The Texas Rangers finally won a series over the weekend. More importantly, they looked like the team we were used to seeing prior to their prolonged skid.
Of course, that doesn’t speak to the dodgy route they took to Saturday night’s 7-4 win. More on that later. But if you’re a member of the Texas Rangers, part of their front office, or simply a fan, there’s plenty to take away from the way they went about their business against the Royals.
It didn’t begin well on Friday night. Starter Yu Darvish gave up a run in each of his first three innings to put the team in an early hole. The Rangers countered with a run in the top half of the fourth, but it would ultimately be all the offense could muster in a 3-1 loss.
On paper, that loss simply seemed like another lackluster effort in a month full of them. If you watched the game, though, the eyeball test suggested something different. Once Darvish settled in, he started to display some of the dominance he is capable of at full health. Despite giving up a home run, he also struck out eleven Royals while only walking one. His six-inning, ninety-one pitch performance got stronger as the game wore on.
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Saturday’s game featured staff ace Cole Hamels on the mound. After giving up a run in a bottom of the first, Hamels proceeded to stymie the Royals’ lineup for the duration of his outing, further emphasizing his role as the stopper in the beleaguered Texas Rangers’ rotation. The offense sprung to life with a four-run seventh, ostensibly putting the contest out of reach.
Reliever Shawn Tolleson was called upon to pitch the bottom of the ninth with a 7-1 lead. All he did was come in and throw ten balls on fourteen pitches while giving up three hits and three earned runs. This gave Rangers’ manager Jeff Banister no choice but to turn to closer Sam Dyson to try and stem the tide. Dyson gave up a hit and two walks.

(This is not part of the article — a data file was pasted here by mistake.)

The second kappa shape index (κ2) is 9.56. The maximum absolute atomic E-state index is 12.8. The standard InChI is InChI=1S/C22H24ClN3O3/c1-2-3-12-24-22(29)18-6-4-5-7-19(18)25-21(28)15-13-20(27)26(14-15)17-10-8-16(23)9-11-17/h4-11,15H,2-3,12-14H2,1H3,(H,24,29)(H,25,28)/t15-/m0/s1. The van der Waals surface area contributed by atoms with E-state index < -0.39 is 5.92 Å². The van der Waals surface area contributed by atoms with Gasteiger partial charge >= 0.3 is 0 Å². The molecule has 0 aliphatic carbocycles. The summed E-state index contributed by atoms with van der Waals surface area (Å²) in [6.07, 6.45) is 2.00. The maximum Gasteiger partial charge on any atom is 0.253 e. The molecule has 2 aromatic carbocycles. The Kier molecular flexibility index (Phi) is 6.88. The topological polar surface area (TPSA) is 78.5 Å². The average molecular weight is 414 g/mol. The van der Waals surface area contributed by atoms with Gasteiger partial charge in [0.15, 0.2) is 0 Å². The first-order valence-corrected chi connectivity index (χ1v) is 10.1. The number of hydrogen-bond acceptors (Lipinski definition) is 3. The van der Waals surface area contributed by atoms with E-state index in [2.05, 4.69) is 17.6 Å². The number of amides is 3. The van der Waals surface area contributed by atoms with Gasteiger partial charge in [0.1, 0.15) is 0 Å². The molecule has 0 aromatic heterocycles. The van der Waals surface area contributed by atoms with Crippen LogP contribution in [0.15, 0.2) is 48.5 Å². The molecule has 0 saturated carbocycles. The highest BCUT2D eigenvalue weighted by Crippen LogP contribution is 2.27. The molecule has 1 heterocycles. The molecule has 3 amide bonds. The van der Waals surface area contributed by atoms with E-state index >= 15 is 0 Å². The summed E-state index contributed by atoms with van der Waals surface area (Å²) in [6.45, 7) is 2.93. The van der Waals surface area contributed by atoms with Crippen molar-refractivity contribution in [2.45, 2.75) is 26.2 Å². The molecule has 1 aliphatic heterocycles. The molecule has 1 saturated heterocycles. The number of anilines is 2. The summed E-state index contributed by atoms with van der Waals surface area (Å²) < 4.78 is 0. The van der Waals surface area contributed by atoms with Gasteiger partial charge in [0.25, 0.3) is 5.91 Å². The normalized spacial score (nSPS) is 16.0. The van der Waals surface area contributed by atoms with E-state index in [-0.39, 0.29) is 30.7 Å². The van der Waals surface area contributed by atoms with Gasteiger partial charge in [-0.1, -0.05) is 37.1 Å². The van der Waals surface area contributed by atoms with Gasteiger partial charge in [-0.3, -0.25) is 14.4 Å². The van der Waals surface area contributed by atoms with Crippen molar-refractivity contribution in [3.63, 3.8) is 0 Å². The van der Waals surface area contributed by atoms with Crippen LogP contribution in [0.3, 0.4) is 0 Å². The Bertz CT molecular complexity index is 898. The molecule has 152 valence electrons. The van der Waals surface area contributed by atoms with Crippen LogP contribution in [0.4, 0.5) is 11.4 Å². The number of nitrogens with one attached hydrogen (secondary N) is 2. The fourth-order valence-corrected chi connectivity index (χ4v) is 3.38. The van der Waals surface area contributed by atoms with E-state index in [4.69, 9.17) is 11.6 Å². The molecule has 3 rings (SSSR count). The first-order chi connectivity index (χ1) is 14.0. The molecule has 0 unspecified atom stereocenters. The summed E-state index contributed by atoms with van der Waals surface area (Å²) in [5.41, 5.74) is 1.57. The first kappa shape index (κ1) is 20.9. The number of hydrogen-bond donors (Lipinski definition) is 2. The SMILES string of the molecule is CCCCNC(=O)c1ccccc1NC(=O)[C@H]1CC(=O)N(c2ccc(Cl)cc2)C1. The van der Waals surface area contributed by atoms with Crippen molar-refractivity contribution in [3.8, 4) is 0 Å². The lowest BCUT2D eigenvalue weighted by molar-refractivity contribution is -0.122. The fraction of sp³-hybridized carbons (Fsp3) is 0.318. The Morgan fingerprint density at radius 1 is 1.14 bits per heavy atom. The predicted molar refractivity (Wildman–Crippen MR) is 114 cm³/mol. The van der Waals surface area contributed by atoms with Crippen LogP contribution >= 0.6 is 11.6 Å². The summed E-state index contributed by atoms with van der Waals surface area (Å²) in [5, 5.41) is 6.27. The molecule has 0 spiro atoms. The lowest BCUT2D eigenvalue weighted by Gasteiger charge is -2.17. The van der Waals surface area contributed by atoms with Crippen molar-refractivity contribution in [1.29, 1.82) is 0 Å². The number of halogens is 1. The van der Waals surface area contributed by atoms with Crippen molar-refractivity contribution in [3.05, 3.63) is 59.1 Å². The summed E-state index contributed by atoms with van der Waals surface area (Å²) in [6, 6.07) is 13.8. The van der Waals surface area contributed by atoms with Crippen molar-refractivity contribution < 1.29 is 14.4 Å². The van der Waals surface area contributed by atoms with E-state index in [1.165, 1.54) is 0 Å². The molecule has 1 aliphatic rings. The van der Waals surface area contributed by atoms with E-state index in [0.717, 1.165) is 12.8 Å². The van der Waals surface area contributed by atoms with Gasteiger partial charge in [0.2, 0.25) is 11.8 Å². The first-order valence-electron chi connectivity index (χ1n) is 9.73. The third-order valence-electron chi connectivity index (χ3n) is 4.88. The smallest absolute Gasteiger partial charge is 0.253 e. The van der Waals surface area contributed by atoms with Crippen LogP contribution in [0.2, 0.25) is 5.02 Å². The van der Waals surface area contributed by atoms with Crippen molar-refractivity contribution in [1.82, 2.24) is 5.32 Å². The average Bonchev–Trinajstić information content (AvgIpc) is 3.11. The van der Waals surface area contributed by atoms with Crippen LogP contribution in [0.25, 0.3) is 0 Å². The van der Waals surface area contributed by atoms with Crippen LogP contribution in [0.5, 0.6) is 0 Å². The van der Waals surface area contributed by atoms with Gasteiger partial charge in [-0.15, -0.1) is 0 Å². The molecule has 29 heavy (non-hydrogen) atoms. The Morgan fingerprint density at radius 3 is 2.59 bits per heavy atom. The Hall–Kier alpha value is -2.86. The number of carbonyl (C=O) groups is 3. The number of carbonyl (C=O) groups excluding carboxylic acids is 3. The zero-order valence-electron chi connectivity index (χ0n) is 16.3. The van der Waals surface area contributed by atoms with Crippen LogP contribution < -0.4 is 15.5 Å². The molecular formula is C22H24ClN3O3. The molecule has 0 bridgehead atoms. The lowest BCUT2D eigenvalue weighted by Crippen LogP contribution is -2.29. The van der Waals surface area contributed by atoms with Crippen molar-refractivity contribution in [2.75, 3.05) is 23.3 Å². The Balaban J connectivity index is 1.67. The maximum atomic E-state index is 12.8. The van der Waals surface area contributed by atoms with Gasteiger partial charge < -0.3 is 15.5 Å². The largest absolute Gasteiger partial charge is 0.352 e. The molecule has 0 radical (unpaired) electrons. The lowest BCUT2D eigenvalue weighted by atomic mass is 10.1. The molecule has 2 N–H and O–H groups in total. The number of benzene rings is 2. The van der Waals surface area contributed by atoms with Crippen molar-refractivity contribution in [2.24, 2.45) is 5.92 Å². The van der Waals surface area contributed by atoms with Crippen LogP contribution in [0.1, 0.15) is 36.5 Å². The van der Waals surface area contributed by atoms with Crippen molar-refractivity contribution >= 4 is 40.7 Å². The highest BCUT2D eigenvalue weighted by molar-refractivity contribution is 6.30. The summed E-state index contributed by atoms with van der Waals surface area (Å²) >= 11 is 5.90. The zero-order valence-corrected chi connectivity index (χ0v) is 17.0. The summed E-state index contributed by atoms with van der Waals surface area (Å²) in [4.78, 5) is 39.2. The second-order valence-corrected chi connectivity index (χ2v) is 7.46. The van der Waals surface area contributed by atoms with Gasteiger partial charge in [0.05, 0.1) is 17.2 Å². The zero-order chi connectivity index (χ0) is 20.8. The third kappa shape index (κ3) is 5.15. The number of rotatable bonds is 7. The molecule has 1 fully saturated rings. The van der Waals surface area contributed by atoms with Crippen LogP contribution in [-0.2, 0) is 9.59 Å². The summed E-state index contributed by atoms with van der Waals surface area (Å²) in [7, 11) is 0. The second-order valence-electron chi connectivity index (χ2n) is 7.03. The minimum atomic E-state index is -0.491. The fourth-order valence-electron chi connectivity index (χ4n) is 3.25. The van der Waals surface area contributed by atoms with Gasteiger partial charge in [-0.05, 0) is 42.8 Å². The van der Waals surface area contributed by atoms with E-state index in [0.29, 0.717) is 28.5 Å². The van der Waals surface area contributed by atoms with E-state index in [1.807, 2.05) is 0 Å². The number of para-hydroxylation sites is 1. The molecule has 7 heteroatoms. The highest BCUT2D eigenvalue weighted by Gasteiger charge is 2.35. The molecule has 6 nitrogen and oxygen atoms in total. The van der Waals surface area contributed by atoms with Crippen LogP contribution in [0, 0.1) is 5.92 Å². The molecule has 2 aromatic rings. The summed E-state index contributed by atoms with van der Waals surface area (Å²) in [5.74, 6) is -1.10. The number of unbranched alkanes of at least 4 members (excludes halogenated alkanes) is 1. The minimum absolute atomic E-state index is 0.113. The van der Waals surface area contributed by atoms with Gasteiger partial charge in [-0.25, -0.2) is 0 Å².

By that time, the score was 7-4, and the Royals had the bases loaded with only one out. Miraculously, Dyson was able to induce a ground ball to shortstop Elvis Andrus, who was then able to initiate the 6-4-3 double play to put a merciful end to what should have been an easy win.
The struggle to put the Royals away further underscored the Texas Rangers’ pitching woes in the month of July. Yes, the end result is what matters, and a win is a win. But from the front office on down, if you watch this team every day, it’s almost certain that moves will be made before the trade deadline to bolster both the bullpen and the starting rotation.
Rumors have been swirling for weeks involving the Rangers’ pursuit of Yankee reliever Andrew Miller. The Rangers’ organization has also been bandied about more recently in regards to White Sox ace and throwback uniform cutter Chris Sale. Both would come at a high premium, and would likely cost them players such as minor leaguers Joey Gallo or Lewis Brinson. Some rumors have also suggested that infielder Jurickson Profar is on his way out of town.
To the Rangers’ credit, they did come back and displayed a lot of grit on a scorching Sunday afternoon at Kauffman Stadium. Starter AJ Griffin–this year’s version of Yovani Gallardo–put in his customary laborious five innings. He did only allow a solo home run to Royals’ first baseman Kendrys Morales, but left the game with his team down 1-0. The Rangers managed to tie the game with a run in the sixth, and would take a 2-1 lead on the strength of a solo home run from outfielder Delino DeShields in the seventh.
The DeShields homer would stand up as the final margin of victory. Dyson was called upon again to close things out in the ninth, and while he wasn’t entirely solid, he was plenty good enough to seal the deal and ensure that the Texas Rangers would exit Kansas City with a much needed series win.
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The end result from the weekend series is encouraging. The hope is that the Texas Rangers have found a little something in their game that will enable them to put July behind them and focus on the last two months of the season. But the long term success of this team hinges upon the moves that will no doubt be made as the trade deadline approaches.